‘Crypto Winter’: Ethereum Co-Founder Vitalik Buterin Celebrates Bear Market

‘Crypto Winter’: Ethereum Co-Founder Vitalik Buterin Celebrates Bear Market
A physical imitation of a Ethereum cryptocurrency in Dortmund, western Germany, on Jan. 27, 2020. (Ina Fassbender/AFP via Getty Images)
Andrew Moran

The cryptocurrency sector enduring a potential bear market is welcome news, according to Vitalik Buterin, the co-founder of the ethereum blockchain.

Buterin told Bloomberg that the industry would benefit from entering another “crypto winter,” as token prices have experienced an immense slide so far this year.

“The people who are deep into crypto, and especially building things, a lot of them welcome a bear market,” he told the business news network.

“They welcome the bear market because when there are these long periods of prices moving up by huge amounts like it does—it does obviously make a lot of people happy—but it does also tend to invite a lot of very short-term speculative attention.”

The last crypto winter occurred in 2018. Since then, protocols, virtual currencies, and the broader technology have blossomed.

Today, the sector enjoys a market capitalization rate of $1.7 trillion and oversees nearly 18,000 cryptocurrencies. Bitcoin and ethereum account for almost two-thirds of the market share.

Buterin, a 28-year-old crypto billionaire, says that too much speculation and market manipulation schemes exist in that corner of the marketplace.

“The winters are the time when a lot of those applications fall away, and you can see which projects are actually long-term sustainable, like both in their models and in their teams and their people,” he said.

The co-founder of the second-largest cryptocurrency is unsure whether this is a bear market or if crypto is emulating the volatility and downward performance in the overall financial markets.

Ethereum prices have slumped nearly 30 percent year-to-date, falling below $2,600.

Buy the Dip?

Over the past two years, armchair traders have become synonymous with the buy-the-dip mentality, scooping up many stocks and cryptocurrencies that show the slightest decline.

Hertz enjoyed a tremendous rally after it collapsed below $1. AMC soared following its drop to around $2 a share. The same developments occurred with GameStop, BlackBerry, and a broad range of other so-called meme stocks.

Cryptocurrency is no different.

(Sergei Tokmakov/Pixabay)
(Sergei Tokmakov/Pixabay)

The market data show that retail investors continued to buy the dips across the crypto ecosystem, supporting coins that ate away at the bitcoin–ethereum dominance.

Ethereum prices skyrocketed to a record high of $4,865 in November 2021, from $131 at the bottom of the COVID-induced market meltdown on March 23, 2020.

Will there be a similar occurrence this year?

Not in this inflationary environment, according to Dan Raju, CEO of Tradier, a fintech and brokerage services firm.

“The recent inflation numbers had a negative effect on prices of popular cryptocurrencies like Bitcoin and Ethereum. This tells me that retail investors do not consider crypto to be a safe haven against inflation,” he told The Epoch Times. “By and large, most retail investors look at crypto as a speculative asset.”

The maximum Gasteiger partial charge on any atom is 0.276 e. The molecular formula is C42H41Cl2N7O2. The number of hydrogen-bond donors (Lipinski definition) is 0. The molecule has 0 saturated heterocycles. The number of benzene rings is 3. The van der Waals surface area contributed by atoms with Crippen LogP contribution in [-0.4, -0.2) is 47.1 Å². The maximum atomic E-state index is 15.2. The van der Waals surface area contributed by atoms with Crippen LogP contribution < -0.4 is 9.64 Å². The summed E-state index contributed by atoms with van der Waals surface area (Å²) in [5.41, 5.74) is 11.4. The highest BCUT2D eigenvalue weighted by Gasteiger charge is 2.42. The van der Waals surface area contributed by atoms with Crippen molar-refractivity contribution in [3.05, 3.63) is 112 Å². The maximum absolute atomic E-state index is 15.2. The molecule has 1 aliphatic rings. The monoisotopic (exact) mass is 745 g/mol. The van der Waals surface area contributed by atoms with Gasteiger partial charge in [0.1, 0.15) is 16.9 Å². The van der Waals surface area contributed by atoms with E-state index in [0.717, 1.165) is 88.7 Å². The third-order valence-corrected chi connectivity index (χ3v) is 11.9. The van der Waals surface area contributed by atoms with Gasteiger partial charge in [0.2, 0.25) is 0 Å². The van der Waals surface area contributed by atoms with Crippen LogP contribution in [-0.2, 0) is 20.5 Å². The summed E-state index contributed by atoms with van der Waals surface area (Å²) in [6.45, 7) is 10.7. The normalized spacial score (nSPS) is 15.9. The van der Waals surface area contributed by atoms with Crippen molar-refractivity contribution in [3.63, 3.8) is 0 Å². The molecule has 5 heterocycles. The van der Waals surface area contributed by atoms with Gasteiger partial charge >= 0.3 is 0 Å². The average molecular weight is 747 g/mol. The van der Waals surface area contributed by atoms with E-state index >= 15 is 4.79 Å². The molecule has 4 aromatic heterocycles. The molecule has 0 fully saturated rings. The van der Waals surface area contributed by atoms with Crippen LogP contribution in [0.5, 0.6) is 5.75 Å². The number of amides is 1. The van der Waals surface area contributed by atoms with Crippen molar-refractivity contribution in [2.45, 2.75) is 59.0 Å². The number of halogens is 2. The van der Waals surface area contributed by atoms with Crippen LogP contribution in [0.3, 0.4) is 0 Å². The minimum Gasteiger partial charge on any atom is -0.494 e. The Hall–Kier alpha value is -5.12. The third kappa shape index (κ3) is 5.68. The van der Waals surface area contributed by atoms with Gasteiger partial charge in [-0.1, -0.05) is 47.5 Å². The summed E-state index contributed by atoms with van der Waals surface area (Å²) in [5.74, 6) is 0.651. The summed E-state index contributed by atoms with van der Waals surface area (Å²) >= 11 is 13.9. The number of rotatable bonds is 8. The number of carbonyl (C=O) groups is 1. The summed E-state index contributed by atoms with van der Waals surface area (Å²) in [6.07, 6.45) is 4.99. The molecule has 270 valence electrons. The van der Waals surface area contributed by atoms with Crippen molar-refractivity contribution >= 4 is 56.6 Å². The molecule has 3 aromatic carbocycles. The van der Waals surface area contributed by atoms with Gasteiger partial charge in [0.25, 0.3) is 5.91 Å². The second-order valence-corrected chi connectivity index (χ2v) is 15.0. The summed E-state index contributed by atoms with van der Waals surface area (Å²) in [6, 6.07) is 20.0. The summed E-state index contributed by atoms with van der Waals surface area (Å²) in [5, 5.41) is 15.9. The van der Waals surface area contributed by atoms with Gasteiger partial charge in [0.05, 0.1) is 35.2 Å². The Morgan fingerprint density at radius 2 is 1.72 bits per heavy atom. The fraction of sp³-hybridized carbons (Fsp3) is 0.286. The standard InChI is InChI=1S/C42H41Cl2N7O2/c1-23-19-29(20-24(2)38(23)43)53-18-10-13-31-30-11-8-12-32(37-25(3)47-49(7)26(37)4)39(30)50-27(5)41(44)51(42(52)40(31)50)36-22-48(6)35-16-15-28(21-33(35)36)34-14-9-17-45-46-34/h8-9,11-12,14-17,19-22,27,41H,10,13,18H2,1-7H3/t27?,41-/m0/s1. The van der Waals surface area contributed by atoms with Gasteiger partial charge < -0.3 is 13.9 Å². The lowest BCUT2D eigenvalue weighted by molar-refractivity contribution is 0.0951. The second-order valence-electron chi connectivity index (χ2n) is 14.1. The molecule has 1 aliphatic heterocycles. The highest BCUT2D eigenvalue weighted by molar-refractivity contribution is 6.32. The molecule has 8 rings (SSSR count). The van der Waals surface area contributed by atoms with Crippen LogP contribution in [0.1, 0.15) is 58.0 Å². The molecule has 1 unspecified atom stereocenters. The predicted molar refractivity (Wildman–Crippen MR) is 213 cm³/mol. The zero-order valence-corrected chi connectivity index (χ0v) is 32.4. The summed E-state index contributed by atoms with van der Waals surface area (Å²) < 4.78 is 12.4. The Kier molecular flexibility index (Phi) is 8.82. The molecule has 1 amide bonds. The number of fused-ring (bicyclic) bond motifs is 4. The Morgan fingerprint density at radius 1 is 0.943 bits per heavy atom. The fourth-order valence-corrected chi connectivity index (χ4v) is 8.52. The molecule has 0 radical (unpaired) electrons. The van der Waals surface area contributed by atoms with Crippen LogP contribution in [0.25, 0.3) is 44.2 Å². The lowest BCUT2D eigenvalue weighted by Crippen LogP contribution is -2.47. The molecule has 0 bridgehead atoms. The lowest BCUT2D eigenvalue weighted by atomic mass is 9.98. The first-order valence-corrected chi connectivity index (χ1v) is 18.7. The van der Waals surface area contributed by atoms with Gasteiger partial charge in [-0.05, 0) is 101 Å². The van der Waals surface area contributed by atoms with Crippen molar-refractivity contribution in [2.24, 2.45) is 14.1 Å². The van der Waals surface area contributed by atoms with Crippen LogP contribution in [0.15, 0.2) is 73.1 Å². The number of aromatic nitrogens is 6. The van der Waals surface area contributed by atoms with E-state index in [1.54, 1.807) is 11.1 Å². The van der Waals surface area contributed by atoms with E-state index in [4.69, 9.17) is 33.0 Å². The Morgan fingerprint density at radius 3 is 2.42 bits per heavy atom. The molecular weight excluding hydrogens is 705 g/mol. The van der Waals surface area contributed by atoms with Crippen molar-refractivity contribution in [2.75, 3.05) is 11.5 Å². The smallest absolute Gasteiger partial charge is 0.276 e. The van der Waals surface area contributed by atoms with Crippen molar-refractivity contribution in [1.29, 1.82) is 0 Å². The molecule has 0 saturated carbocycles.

This might be a cooling-off period for the industry, which could be good news for long-term investors entrenched in crypto.

In the meantime, developers might take the time to establish new protocols, improve old ones, and embrace regulation. The rise of meme coins and joke coins also might dissipate since “pumps and dumps” might wind down without creating enormous volatility and volumes.

But it’s the regulation part that serious investors are championing.

Institutional investors have been embracing cryptocurrency as trading platforms have integrated digital tokens into their systems over the past year. Wall Street titans have also been pouring into crypto, prompting many power players to advocate for greater regulation and consumer protections.

U.S. Securities and Exchange Commission (SEC) Chairman Gary Gensler has been working to instill more confidence into the stock market, including cryptocurrency.

In an interview with MarketWatch, he revealed that he would target exchanges, such as Coinbase and FTX, that sell unregistered securities. Gensler’s goal is to apply more significant enforcement action on the market to renew public trust.

He told the news outlet that “90% to 95% of the activity in the lending and trading of crypto happens on a platform.”

“That activity, centralized on those platforms, they need the investor protection, the market integrity, and anti-manipulation rules. I think the problem is, right now, the public isn’t well protected and there’s a lot of folks who are going to get hurt.”

Raju agrees that regulations will facilitate more adoption of crypto, further legitimizing the asset class.

“I expect the regulation of crypto in 2022 will encourage more brokerages to better service and offer newer crypto platforms,” he said. “Retail investors see regulation as a good thing for crypto because it legitimizes the asset class, especially as institutional adoption increases.”

No matter what happens, it will be difficult convincing some prominent names on Wall Street.

‘Venereal Disease’

Charlie Munger, the vice chairman of Berkshire Hathaway Inc., rejected crypto during this year’s shareholder Q&A session. He slammed cryptocurrencies as “beneath contempt,” arguing that their only objectives are for tax evasion and illicit activities.

“I wish it had been banned immediately,” Munger stated.

“I’m proud of the fact I’ve avoided it. It’s like some venereal disease.”

Andrew Moran has been writing about business, economics, and finance for more than a decade. He is the author of "The War on Cash."
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